James B. Nicola




The Sheath


At last he has the time to think about

to whom it had belonged, and what it held,

before it came to him, and then his wife.


He’d given it to her happily when she

admired it, once. In it she kept her emery

board. Before that, his slide rule. Before that,


who knows? A nacre-handled letter-knife?

A pair of manicure scissors? A pocket

level for a carpenter? Who cares?


He does, today, and wonders, as it sits

empty, high on his hutch, as on a throne,

a senile emperor, fine leather lined


with time, once-brilliant beading fading, but

if not enjoying the sinecure of

retirement, quiet about it, and calm.




Twilight is the Meetest


    time for desultory assignations

like poetry, where the question of which

came first, chicken or egg, falls, superseded


by this response: that from every day springs forth

the dark, as from night, light. Which is both birth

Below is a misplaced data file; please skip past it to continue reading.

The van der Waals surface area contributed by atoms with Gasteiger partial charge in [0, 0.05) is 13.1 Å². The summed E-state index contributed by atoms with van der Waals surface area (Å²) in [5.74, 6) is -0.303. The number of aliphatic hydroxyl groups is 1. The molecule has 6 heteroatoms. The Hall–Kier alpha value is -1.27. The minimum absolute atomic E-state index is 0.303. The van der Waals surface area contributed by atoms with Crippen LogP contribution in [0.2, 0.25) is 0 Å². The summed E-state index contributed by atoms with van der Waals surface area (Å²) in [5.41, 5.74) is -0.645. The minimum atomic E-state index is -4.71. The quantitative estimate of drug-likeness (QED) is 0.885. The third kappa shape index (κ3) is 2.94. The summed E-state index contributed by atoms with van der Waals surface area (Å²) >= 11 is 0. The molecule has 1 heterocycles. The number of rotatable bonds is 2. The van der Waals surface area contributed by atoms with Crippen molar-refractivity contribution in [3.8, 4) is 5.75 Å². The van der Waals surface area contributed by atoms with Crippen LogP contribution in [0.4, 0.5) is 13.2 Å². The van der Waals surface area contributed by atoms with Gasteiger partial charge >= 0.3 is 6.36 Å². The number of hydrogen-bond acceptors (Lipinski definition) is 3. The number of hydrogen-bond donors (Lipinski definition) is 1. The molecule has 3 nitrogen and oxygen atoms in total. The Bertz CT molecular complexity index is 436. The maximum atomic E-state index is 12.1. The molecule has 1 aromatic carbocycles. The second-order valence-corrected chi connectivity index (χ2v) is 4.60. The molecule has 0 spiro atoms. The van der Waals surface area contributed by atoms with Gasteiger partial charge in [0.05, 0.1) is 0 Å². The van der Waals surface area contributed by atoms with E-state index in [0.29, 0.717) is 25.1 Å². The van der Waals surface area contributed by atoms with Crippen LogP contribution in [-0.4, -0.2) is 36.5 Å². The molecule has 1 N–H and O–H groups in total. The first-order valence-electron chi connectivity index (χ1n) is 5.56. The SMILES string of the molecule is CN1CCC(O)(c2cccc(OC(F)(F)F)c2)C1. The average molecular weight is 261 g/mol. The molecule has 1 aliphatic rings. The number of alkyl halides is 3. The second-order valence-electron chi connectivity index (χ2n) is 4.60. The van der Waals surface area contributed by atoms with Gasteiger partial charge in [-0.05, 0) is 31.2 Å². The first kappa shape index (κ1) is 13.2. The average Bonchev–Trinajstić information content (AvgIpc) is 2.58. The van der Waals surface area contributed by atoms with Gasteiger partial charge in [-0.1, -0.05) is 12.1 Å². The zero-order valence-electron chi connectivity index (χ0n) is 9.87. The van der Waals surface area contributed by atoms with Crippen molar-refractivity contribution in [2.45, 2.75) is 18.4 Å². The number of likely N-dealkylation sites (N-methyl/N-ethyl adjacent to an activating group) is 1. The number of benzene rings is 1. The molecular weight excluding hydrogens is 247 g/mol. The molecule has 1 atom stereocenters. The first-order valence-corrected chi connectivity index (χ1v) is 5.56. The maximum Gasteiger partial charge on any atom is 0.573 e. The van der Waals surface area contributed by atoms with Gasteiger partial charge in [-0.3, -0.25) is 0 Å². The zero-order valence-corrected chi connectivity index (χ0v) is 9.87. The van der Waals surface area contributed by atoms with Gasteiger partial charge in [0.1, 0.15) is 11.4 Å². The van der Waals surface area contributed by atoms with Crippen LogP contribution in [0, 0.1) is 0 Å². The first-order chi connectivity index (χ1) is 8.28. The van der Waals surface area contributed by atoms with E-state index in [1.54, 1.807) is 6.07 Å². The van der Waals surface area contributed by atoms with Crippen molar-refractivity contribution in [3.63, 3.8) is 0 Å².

and surrender, give and take, at once. Although


the western, younger faiths trump living in

the present, as the eastern override

fear of the Last and wonder on the First,


poetry's spun in that faith where You Are

left-right in the moment, aware enough

of swallowing nights and half-digested days—


and vice versa—to make the piquancy

a sweaty-sweet unbearable rash, a near-bursting

dread to cherish and sigh for with one pen


as brush, chisel, polishing cloth, scimitar, and olive branch

brandished upward toward the winking eye,

out and down to the world, and you, for ever.



James B. Nicola © 2014